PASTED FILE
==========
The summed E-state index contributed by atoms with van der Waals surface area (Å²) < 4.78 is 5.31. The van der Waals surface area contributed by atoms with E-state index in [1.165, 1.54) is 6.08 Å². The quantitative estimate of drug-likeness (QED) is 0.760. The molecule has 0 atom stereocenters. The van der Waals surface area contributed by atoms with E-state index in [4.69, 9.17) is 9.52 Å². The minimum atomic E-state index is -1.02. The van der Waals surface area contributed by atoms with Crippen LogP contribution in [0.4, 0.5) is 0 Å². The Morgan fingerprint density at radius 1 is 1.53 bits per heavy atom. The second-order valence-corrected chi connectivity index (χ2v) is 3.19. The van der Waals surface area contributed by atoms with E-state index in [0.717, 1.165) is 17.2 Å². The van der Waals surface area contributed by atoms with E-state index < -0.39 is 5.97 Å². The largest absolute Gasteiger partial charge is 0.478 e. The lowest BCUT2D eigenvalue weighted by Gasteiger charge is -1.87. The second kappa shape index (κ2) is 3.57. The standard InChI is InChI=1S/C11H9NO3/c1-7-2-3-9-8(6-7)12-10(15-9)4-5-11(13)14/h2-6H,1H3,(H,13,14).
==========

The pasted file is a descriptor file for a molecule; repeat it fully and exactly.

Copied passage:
The summed E-state index contributed by atoms with van der Waals surface area (Å²) < 4.78 is 5.31. The van der Waals surface area contributed by atoms with E-state index in [1.165, 1.54) is 6.08 Å². The quantitative estimate of drug-likeness (QED) is 0.760. The molecule has 0 atom stereocenters. The van der Waals surface area contributed by atoms with E-state index in [4.69, 9.17) is 9.52 Å². The minimum atomic E-state index is -1.02. The van der Waals surface area contributed by atoms with Crippen LogP contribution in [0.4, 0.5) is 0 Å². The Morgan fingerprint density at radius 1 is 1.53 bits per heavy atom. The second-order valence-corrected chi connectivity index (χ2v) is 3.19. The van der Waals surface area contributed by atoms with E-state index in [0.717, 1.165) is 17.2 Å². The van der Waals surface area contributed by atoms with E-state index < -0.39 is 5.97 Å². The largest absolute Gasteiger partial charge is 0.478 e. The lowest BCUT2D eigenvalue weighted by Gasteiger charge is -1.87. The second kappa shape index (κ2) is 3.57. The standard InChI is InChI=1S/C11H9NO3/c1-7-2-3-9-8(6-7)12-10(15-9)4-5-11(13)14/h2-6H,1H3,(H,13,14).